Published on May 8th, 2013 | by Michaela Buckley0
‘Strawberry scented death’ – Review of Yahtzee Croshaw’s ‘Jam’
Another week and another book by Yahtzee Croshaw who we might remember from my previous review of the Mogworld Audiobook and certainly not from Zero Punctuation.
This time round though we’re straying from the videogame roots and instead focusing on a more internet society theme, where an entirely unexpected type of apocalypse happens, where altruists are forced to adapt and zombie-apocalypse opportunists have to deal with a less noble kind of survivalism.
One day Brisbane wakes up, covered in Jam. Specifically Strawberry Jam. Carnivorous Strawberry Jam. It’s about 3 foot deep all over and is rather hungry for all things organic, including humans.
The protagonist, for lack of a better word, is Travis an unemployed man in his late 20’s whose lack of direction is his only unfaltering aspect of his personality, who lives in a flat with two other flatmates the day the Jam hits. After losing Frank, Tim the other flatmate takes up the leader mantle as he gets stuck in to the current situation, seeing it rather as an opportunity than a tragedy.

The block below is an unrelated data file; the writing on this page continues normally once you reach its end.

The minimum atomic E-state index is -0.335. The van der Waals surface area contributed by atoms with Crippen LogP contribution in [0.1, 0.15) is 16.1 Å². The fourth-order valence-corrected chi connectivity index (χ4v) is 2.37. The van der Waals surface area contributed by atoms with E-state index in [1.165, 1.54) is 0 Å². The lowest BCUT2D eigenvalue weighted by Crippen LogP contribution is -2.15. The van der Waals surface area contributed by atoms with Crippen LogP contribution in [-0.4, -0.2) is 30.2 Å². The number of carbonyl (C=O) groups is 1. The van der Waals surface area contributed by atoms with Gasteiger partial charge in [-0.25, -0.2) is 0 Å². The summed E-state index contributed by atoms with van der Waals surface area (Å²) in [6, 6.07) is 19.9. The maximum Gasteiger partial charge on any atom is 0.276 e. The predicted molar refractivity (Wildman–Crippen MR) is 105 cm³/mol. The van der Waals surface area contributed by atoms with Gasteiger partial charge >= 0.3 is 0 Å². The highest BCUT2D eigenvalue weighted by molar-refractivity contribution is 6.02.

Soon the duo are making rounds of the building, gathering supplies and knowledge about the jam in order to brave the future when they meet Angela, a starbucks waitress-turned-journalist, who decides it would be a fabulous idea to tag along and document the whole thing. A further addition of a videogame designer and a pair of not-so-secret-agents join the gang and begin to scout for signs of human civilisation, which turns out to be a lot less civilised than they hoped.
The book’s told in a first-person style like Mogworld, but instead of making the main character an exaggerated version of himself, Travis is drastically different, being someone who tends to follow and make more helpful observations and an active interest in the welfare of his peers, than constantly cracking sarcy jokes and lacking any real drive. Although not wholly as interesting, it does make the book overall feel a lot less depressing and it suits the narrative style more. I feel when using first person writing, it’s best to let situations and other characters do the legwork of providing exposition and development, using the main character as someone to view these through. This also means that the writer has a better opportunity at proving that they can create and direct characters.
The other characters, although not as interesting as those in Mogworld, seem more real and believable, and in the context of the book, fits a lot better.
Basically what I’m trying to say is this book is better. The story premise seems a little weak at first. A quirky idea like an unusual apocalypse happening, poking fun at all those people who thought they had the best idea for survival could only go so far right? Well, without resorting to utter ridiculousness it all flows and progresses well, turning into more than survival, but also an amusing commentary on internet culture and modern group bonding, which as we all know just doesn’t represent what we see in shows like the Walking Dead and such. Well not in England anyway.